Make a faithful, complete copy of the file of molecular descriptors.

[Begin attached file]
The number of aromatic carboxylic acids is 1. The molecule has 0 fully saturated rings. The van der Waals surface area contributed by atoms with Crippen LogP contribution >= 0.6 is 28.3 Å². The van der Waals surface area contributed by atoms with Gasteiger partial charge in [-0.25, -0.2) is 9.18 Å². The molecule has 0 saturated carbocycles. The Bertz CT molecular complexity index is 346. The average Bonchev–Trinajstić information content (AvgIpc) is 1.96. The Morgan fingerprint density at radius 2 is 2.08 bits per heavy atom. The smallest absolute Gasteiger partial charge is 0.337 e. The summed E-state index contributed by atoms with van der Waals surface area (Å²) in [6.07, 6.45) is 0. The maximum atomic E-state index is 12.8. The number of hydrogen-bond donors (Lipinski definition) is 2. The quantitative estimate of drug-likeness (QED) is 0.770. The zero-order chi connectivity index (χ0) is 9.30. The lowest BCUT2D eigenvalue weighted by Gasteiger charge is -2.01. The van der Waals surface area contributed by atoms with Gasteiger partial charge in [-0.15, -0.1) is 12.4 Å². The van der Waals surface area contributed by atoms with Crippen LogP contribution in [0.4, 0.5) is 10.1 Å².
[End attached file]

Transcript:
The number of aromatic carboxylic acids is 1. The molecule has 0 fully saturated rings. The van der Waals surface area contributed by atoms with Crippen LogP contribution >= 0.6 is 28.3 Å². The van der Waals surface area contributed by atoms with Gasteiger partial charge in [-0.25, -0.2) is 9.18 Å². The molecule has 0 saturated carbocycles. The Bertz CT molecular complexity index is 346. The average Bonchev–Trinajstić information content (AvgIpc) is 1.96. The Morgan fingerprint density at radius 2 is 2.08 bits per heavy atom. The smallest absolute Gasteiger partial charge is 0.337 e. The summed E-state index contributed by atoms with van der Waals surface area (Å²) in [6.07, 6.45) is 0. The maximum atomic E-state index is 12.8. The number of hydrogen-bond donors (Lipinski definition) is 2. The quantitative estimate of drug-likeness (QED) is 0.770. The zero-order chi connectivity index (χ0) is 9.30. The lowest BCUT2D eigenvalue weighted by Gasteiger charge is -2.01. The van der Waals surface area contributed by atoms with Gasteiger partial charge in [-0.15, -0.1) is 12.4 Å². The van der Waals surface area contributed by atoms with Crippen LogP contribution in [0.4, 0.5) is 10.1 Å².